“Nowhere in these plans had he foreseen the weight and shock of reality.”
Do you like relentlessly depressing books? Okay, cool, me too. Let me introduce you to Frank and April Wheeler, the married couple at the center of Revolutionary Road.
Set in the 1950s, Revolutionary Road takes place in a time when people clung tightly to traditional gender roles and believed deeply in the American dream. And on the surface, Frank and April have it all. They’ve built a life together in an affluent suburban community. They have a two beautiful children and a nice group of friends. Frank is even eying a promotion at his dull New York City office job.
The only problem, of course, is that the Wheelers don’t actually want what April at one point refers to as the “enormous, obscene delusion” of suburban family life. The Wheelers — April in particular — feel trapped in the hopeless emptiness of their mundane existence, and their mutual dissatisfaction gradually destroys not only their marriage, but their sense of self.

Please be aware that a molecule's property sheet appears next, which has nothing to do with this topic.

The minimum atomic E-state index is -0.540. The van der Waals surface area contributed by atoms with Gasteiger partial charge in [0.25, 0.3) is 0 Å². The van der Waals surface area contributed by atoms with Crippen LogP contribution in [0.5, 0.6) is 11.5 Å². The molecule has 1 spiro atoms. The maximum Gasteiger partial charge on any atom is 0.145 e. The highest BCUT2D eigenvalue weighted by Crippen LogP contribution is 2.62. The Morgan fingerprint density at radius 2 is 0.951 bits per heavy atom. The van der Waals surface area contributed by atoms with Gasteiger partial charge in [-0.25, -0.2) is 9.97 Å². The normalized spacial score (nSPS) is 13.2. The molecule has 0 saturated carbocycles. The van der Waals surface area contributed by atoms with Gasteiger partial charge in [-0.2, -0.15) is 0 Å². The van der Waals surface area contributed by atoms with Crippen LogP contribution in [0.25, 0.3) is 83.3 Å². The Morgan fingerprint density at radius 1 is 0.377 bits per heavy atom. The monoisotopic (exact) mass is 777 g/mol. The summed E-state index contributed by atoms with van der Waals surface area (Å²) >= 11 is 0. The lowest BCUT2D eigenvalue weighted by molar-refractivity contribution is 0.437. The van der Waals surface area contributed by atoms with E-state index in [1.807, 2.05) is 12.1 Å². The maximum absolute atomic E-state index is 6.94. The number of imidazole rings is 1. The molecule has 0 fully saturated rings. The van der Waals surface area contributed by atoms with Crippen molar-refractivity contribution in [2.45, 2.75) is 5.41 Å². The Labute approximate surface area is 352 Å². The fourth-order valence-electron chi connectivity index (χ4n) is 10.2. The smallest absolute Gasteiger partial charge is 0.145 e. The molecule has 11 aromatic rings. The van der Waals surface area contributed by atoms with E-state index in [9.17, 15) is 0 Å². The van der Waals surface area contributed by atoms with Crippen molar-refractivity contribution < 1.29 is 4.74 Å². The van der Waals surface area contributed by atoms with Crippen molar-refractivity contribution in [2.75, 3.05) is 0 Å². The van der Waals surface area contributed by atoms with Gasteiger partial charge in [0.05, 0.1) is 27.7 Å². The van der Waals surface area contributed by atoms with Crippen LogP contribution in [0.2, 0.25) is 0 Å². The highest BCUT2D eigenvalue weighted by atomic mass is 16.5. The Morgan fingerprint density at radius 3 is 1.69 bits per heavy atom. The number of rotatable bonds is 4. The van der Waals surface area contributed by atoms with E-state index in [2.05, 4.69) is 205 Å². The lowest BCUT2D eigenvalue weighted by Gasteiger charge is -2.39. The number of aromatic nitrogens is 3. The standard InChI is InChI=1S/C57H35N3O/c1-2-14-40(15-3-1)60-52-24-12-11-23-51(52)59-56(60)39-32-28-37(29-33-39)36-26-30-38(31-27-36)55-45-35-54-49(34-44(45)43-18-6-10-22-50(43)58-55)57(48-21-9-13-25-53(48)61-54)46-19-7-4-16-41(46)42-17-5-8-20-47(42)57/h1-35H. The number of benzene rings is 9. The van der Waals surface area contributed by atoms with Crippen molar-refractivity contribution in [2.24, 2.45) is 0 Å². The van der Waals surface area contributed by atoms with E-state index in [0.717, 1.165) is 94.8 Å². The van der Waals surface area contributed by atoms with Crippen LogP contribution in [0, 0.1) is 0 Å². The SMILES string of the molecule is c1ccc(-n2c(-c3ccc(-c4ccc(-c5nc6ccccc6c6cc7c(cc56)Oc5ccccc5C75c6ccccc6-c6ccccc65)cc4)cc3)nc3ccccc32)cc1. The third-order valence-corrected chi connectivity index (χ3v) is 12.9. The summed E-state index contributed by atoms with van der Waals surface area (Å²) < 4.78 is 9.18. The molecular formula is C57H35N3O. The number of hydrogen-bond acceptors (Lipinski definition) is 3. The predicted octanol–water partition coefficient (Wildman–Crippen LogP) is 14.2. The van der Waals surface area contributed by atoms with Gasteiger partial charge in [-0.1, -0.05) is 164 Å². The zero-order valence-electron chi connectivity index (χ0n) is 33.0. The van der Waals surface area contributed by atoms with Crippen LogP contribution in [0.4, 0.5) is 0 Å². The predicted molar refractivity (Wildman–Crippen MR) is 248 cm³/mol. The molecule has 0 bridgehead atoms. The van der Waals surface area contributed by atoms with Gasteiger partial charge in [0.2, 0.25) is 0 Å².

Revolutionary Road is full of heavy, brutal, heart-wrenching dialogue between Frank and April, but the character who really stands out is John Givings, the mentally ill adult son of one of their friends. John serves as the unexpected voice of reason, outwardly condemning that same hopeless emptiness against which Frank and April quietly struggle, yet at the same time exposing the weaknesses and vulnerabilities at the heart of their inevitable downfall.